Timberland buyers need to figure out what a tract’s timber is worth before they submit a purchase offer.
Many timberland sellers provide different types of documents that “show” the value of their property’s timber. Sellers have given me “timber valuations” that go from oral statements, to handwritten notes on the back of an envelope (Red Oak = $50,000; White Oak = $75,000) to numerical cruises ranging from two pages to more than 100.
I’ve found that many of these documents overestimate the volume of timber that a timber buyer will ever pay for, which, of course, inflates the dollar value of the timber the timberland seller is selling and the timberland buyer is purchasing.
Lots of ways exist for timber volume and value to be inflated.
Here’s my most recent adventure in this Disneyesque world.
A broker provided excerpts from what he described as a “timber cruise” on several hundred acres in the upper MidWest last week. Missing are the first page and perhaps other pages. The timber inventory was laid out in two tables, with one table showing results by acre and the other by the property total. It was presented in this format:
Product (by acre)
Pole Timber Smallsaw MediumSaw LargeSaw Total
Number of trees
The total tract value of pulpwood and solidwood (whatever that might mean) came to almost $600,000.
No definitions were provided of which tree diameters were grouped into each sawtimber category. No species were provided; the tables were classified as “combined species group.” No cruise parameters were given—number of plots used to make the estimate, number of acres cruised, methods, etc. Nothing was said as to how the forester arrived at a “combined species” dollar value for either pulpwood or solidwood.
It’s possible that the forester provided this information in parts of his cruise that were not sent.
It’s also possible that these cruise numbers provided are absolutely accurate. But neither I nor a consulting forester I showed them to could make heads or tails out of them.
When I contacted the seller’s forester directly, he added details that helped some. But he did not reveal which species were included in “solidwood” or how he calculated a single, aggregated price for “combined species.”
In the form presented, this information is nearly worthless. The buyer can’t determine what tree species are on the tract and what species are concentrated in the larger, more valuable diameter classes. Are the volume numbers in each column based on one plot per 100 acres or one plot per five acres? Was volume counted on inoperable acreage or not? Loggers won’t buy volume on inoperable acreage.
A buyer’s eye will be drawn first to the total dollar values ($$$) for pulpwood and solidwood. They’re easy to understand, though understanding what they actually represent is much harder.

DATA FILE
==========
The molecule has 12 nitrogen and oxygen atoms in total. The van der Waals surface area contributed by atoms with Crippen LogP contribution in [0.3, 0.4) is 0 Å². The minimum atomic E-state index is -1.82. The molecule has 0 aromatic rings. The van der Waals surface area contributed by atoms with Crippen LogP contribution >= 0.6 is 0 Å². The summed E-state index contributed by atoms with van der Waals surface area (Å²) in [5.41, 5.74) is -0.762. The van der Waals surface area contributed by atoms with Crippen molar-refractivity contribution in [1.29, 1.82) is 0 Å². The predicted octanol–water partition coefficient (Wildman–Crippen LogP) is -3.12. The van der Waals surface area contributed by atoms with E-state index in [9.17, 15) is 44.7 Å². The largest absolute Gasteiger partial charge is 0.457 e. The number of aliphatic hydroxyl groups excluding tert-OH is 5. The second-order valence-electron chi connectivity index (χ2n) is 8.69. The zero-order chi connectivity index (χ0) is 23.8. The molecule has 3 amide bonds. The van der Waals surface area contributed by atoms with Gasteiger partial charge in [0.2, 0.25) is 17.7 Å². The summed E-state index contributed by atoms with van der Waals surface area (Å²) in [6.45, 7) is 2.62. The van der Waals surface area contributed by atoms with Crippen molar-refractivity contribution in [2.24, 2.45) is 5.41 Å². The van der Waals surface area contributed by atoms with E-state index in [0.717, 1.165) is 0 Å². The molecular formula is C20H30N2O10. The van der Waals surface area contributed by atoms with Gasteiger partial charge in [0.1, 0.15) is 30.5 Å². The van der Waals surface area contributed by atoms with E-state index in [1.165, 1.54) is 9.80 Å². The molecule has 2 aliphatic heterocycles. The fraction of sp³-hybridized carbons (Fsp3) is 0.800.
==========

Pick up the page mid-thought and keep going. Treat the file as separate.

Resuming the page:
Those dollar values will anchor the seller-buyer discussion in the absence of other information. These values are unverifiable, at best. At next best, they’re unreliable to one degree or another. At worst, they’re inflated to advantage the seller.
Buyers looking at planted, even-age tracts of one species have a much easier time in valuing merchantable timber than buyers looking at natural forests of many species and various ages. Buyers of the second type are usually helped if they obtain a timber evaluation that’s organized more or less like this:
Timber Cruise Inventory
100 acres/150 acres, Jones Farm in ABC County
30 plots, Doyle Scale, FC 78
Top break: first crotch or 10” diameter
September, 5, 2008
SAWLOG DIAMETER CLASS (inches, DBH)
(volume in 1,000 board feet)
Less than Total $/1000 Total
12 14-16 16-18 18-20 20-22 22+ Volume bd. ft $ value
This format shows how much timber volume the forester estimates will be found in each diameter class. Different areas and sometimes different mills within a single locale will define a sawlog diameter differently. A timberland buyer needs to know whether sawlogs are defined by the local market as 14” and up or 18” and up; a smaller diameter definition of sawlog means more volume will qualify, which means more sale money.
The forester using this format indicates that in this market all logs larger than 14 inches diameter at breast height (dbh) are considered sawlogs and all such diameters will be priced accordingly. Logs smaller than 14, will be price-discounted as either poletimber or pulp. Veneer is valued separately, because it is priced higher than sawlogs of the same species.
The format also reveals the parameters used – number of plots, number of acres cruised of total, mill-based species prices, among others – which gives a sense of the forester’s methodological integrity and a way of judging the reliability of his numbers.
The subject of cruise integrity deserves far more discussion than I can provide here.
The rules for buyers who are handed a seller’s cruise of timber value are:
- Ask your consulting forester to review the information before relying on it;
- If your forester thinks the seller’s tract has significant immediately saleable (merchantable) timber value, pay him to do either a walk-through (informed impression of volumes and values) or a cruise (reasonably accurate sampling and projection of volumes and values).
I routinely find that seller-supplied timber “cruises” inflate the actual timber value a landowner would realize in a sale immediately following purchase by ten to 50 percent.
My favorite example is the seller who estimated timber value on his land at between $100 and $300 million when, it fact, it was $0, because the state would not issue a logging permit for his environmentally sensitive property.
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